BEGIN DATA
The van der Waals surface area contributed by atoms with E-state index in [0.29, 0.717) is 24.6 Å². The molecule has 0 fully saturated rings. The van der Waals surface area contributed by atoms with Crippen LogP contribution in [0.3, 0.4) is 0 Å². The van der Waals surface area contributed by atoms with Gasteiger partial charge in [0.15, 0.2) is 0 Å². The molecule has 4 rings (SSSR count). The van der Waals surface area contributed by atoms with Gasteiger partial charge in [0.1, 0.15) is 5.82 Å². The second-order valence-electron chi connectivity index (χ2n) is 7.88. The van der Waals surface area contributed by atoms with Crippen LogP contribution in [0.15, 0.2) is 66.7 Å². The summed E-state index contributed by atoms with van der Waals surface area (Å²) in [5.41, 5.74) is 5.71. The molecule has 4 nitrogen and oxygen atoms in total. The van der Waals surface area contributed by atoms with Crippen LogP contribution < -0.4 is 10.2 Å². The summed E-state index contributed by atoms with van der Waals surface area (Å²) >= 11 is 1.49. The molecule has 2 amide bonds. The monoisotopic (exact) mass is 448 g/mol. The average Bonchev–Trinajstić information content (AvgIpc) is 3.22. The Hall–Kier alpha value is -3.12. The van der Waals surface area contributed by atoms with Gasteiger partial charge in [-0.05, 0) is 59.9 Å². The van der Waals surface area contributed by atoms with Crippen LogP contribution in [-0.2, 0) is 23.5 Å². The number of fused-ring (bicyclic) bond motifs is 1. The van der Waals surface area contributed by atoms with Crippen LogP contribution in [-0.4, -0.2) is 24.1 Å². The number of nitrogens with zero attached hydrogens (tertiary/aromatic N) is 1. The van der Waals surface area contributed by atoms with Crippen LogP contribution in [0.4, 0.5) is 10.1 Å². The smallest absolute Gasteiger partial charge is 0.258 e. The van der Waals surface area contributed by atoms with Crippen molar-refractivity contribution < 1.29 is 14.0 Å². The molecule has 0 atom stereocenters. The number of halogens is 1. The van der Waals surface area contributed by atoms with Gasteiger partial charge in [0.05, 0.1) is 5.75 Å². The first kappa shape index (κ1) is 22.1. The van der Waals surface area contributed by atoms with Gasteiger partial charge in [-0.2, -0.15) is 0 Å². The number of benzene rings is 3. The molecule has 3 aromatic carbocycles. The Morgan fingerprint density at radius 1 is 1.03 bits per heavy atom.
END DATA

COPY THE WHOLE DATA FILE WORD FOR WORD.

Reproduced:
The van der Waals surface area contributed by atoms with E-state index in [0.29, 0.717) is 24.6 Å². The molecule has 0 fully saturated rings. The van der Waals surface area contributed by atoms with Crippen LogP contribution in [0.3, 0.4) is 0 Å². The van der Waals surface area contributed by atoms with Gasteiger partial charge in [0.15, 0.2) is 0 Å². The molecule has 4 rings (SSSR count). The van der Waals surface area contributed by atoms with Gasteiger partial charge in [0.1, 0.15) is 5.82 Å². The second-order valence-electron chi connectivity index (χ2n) is 7.88. The van der Waals surface area contributed by atoms with Crippen LogP contribution in [0.15, 0.2) is 66.7 Å². The summed E-state index contributed by atoms with van der Waals surface area (Å²) in [5.41, 5.74) is 5.71. The molecule has 4 nitrogen and oxygen atoms in total. The van der Waals surface area contributed by atoms with Crippen LogP contribution < -0.4 is 10.2 Å². The summed E-state index contributed by atoms with van der Waals surface area (Å²) >= 11 is 1.49. The molecule has 2 amide bonds. The monoisotopic (exact) mass is 448 g/mol. The average Bonchev–Trinajstić information content (AvgIpc) is 3.22. The Hall–Kier alpha value is -3.12. The van der Waals surface area contributed by atoms with Gasteiger partial charge in [-0.05, 0) is 59.9 Å². The van der Waals surface area contributed by atoms with Crippen LogP contribution in [-0.2, 0) is 23.5 Å². The number of fused-ring (bicyclic) bond motifs is 1. The van der Waals surface area contributed by atoms with Crippen LogP contribution in [-0.4, -0.2) is 24.1 Å². The number of nitrogens with zero attached hydrogens (tertiary/aromatic N) is 1. The van der Waals surface area contributed by atoms with Crippen LogP contribution in [0.4, 0.5) is 10.1 Å². The smallest absolute Gasteiger partial charge is 0.258 e. The van der Waals surface area contributed by atoms with Crippen molar-refractivity contribution < 1.29 is 14.0 Å². The molecule has 0 atom stereocenters. The number of halogens is 1. The van der Waals surface area contributed by atoms with Gasteiger partial charge in [0.05, 0.1) is 5.75 Å². The first kappa shape index (κ1) is 22.1. The van der Waals surface area contributed by atoms with Gasteiger partial charge in [-0.2, -0.15) is 0 Å². The number of benzene rings is 3. The molecule has 3 aromatic carbocycles. The Morgan fingerprint density at radius 1 is 1.03 bits per heavy atom.